I told Siri that I’d been longing for some of her local pizza, and for a sandwich from the “pork store” next to Treehouse.

Williamsburg, the Brooklyn district where she lives, features many different ethnic neighborhoods,from Dominican to Polish to Hassidic, happily cheek by jowl alongside each other.

 

Just look at those fat sausages and chubby orbs of cheese. Reminds me of my childhood!!

But the 8-block stretch of Graham Avenue between her apartment and Treehouse is strictly Italian – so much so that it goes by the alternate name of “Via Vespucci.”

So, what’s a pork store? (Every Italian neighborhood seems to have at least one.) Better to show than tell, actually.

 

What a sandwich – prosciutto, capicolla (aka gabagool’ if you’re Napoletano), roast peppers, mozzarella, olive oil and balsamic. Plus tangy-sweet Castelvetrano olives and nice, crisp Sauvignon Blanc from Clos du Bois. Perfect!

Check out these dried sausages and cheeses, hanging from hooks throughout, ready to be carved into thick, sumptuous sammies.

I’ll leave you with this irresistible pic – my idea of the perfect Jerry’s sandwich.

Maybe this week I’ll roast up some peppers myself, lay in some mozzarella, thin-sliced prosciutto and great bread, and try to come close….

Wish me luck!

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Until next time, my friends,
Cheers and happy tastings,
Rosina

PS ~ Want to nab a *free* membership in the fun, interactive Drink Wine With Dinner Club, and get tasty content delivered straight to your Inbox? Just *Click Here* to join instantly!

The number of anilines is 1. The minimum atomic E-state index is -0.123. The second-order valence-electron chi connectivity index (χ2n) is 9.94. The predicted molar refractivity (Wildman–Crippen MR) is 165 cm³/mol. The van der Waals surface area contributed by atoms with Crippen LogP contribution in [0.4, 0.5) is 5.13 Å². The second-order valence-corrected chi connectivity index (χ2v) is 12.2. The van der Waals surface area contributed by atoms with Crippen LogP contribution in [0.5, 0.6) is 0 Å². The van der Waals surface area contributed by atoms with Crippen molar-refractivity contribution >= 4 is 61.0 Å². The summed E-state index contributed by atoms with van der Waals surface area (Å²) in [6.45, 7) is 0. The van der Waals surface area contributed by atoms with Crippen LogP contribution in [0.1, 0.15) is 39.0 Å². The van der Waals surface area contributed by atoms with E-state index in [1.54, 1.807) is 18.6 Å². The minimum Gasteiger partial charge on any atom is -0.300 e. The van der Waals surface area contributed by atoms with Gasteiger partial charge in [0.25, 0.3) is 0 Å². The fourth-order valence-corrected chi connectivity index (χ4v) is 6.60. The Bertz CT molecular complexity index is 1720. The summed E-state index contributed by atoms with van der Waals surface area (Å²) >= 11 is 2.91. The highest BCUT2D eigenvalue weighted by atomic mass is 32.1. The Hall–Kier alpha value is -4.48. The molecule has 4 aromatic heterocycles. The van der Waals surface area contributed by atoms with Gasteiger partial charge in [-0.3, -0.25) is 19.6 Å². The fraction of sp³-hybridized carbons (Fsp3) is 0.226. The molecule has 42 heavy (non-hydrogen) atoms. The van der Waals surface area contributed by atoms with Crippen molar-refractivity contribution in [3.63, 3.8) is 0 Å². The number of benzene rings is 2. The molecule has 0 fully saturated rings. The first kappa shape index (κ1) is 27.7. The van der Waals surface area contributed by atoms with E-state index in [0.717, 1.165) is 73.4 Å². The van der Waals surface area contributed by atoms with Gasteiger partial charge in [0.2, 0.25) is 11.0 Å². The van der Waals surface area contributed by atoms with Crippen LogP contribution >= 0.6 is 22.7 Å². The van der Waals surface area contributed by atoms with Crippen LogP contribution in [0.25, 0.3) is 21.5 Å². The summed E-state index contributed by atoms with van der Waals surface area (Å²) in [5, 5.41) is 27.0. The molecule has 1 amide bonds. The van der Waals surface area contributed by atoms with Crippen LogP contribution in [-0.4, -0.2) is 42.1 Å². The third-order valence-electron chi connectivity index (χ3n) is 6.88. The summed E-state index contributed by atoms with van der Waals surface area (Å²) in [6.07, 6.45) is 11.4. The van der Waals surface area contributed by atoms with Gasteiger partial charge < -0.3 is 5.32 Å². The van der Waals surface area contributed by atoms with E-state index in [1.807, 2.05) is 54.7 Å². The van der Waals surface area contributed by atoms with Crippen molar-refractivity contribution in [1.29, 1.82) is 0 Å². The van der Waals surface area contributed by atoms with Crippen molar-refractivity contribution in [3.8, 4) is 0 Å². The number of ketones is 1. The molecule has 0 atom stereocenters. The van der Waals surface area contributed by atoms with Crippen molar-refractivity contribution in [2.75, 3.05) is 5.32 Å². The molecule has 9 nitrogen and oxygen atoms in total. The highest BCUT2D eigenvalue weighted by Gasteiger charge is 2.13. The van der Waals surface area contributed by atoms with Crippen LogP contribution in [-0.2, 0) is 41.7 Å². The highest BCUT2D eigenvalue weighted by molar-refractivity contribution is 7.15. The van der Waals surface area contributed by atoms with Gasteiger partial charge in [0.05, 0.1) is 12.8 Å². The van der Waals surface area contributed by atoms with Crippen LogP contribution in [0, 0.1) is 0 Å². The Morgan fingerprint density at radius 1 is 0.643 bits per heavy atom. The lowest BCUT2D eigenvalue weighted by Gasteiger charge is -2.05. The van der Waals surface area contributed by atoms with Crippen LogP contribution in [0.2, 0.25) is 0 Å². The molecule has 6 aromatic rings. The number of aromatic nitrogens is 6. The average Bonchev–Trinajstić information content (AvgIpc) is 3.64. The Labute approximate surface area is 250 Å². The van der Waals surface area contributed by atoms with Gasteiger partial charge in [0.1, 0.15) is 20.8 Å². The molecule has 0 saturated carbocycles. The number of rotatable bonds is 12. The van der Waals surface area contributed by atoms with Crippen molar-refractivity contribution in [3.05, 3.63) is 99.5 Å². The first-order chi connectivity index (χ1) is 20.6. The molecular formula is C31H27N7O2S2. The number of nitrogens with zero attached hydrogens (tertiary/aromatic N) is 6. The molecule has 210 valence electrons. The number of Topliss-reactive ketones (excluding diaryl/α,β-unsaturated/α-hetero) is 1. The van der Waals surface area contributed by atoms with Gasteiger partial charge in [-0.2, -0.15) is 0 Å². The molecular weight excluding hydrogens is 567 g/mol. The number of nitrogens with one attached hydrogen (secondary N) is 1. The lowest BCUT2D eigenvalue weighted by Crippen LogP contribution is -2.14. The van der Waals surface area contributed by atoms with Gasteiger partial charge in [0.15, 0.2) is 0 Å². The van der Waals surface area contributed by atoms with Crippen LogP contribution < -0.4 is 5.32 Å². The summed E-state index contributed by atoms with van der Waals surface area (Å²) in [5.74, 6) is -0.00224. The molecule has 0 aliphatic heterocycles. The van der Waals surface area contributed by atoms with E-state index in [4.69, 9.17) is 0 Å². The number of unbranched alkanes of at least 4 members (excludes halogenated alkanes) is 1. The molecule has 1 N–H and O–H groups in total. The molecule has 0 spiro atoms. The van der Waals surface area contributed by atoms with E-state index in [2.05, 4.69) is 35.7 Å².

And as always, please be sure to grab your *free download* of “Rosina’s 5 Non-Rules for Wine and Food Pairing.” It’s the best way I know to help you make the foods *you* love taste even better!

You can also email me at Rosina@DrinkWineWithDinner.com with comments or questions. I look forward to hearing from you!

Cheers once again,
Rosina

“Shrimp Scampi” Day – *Easy* Recipe!

*Such* an easy way to cook shrimp! I've poured a crisp Sauvignon Blanc, for "contrast" with the rich buttery sauce.

*Such* an easy way to cook shrimp! I’ve poured a crisp Sauvignon Blanc, to contrast with the buttery sauce.

Welcome back, my friends! Here’s a question for you –

What do Mt. Fujiyama, Rio Grande River and Shrimp Scampi all have in common?

Here’s a hint: Herb Caen, San Francisco’s late, great humor columnist, would assign all of them to his infamous “Department of Redundancies Department.”

Right. “Rio” means river in Spanish. “Yama” is Japanese for mountain.

And yes – you guessed it – “Scampi,” in Italian, translates to the whole clan of shrimp and their kin, including what are often called prawns and langoustines. (To complicate matters further, these names have different meanings in different locales.)

Beautiful young garlic bulb, perfect for chopping and sautéing.

Beautiful young Farmers Market garlic bulb, perfect for chopping and sautéing.

So yeah, we’re basically saying Shrimp Shrimp.

What’s really going on here is that the “Scampi” in “Shrimp Scampi” has come to mean the whole *cooking method* of sautéeing with garlic in butter and/or oil.

By the way, these tasty little crustaceans take the top spot, year after year, as America’s favorite seafood – and as a menu item, “Shrimp Scampi” is one of the most popular ways we enjoy them.

Cooking “Shrimp Scampi” is so simple, I almost don’t want to call this a recipe, but at least it’ll show you a couple of my personal twists…

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RECIPE: EASY “SHRIMP SCAMPI”

Ingredients:
For 1 lb. peeled medium shrimp (prawns, langoustines)
4 to 6 cloves garlic (or more), peeled and chopped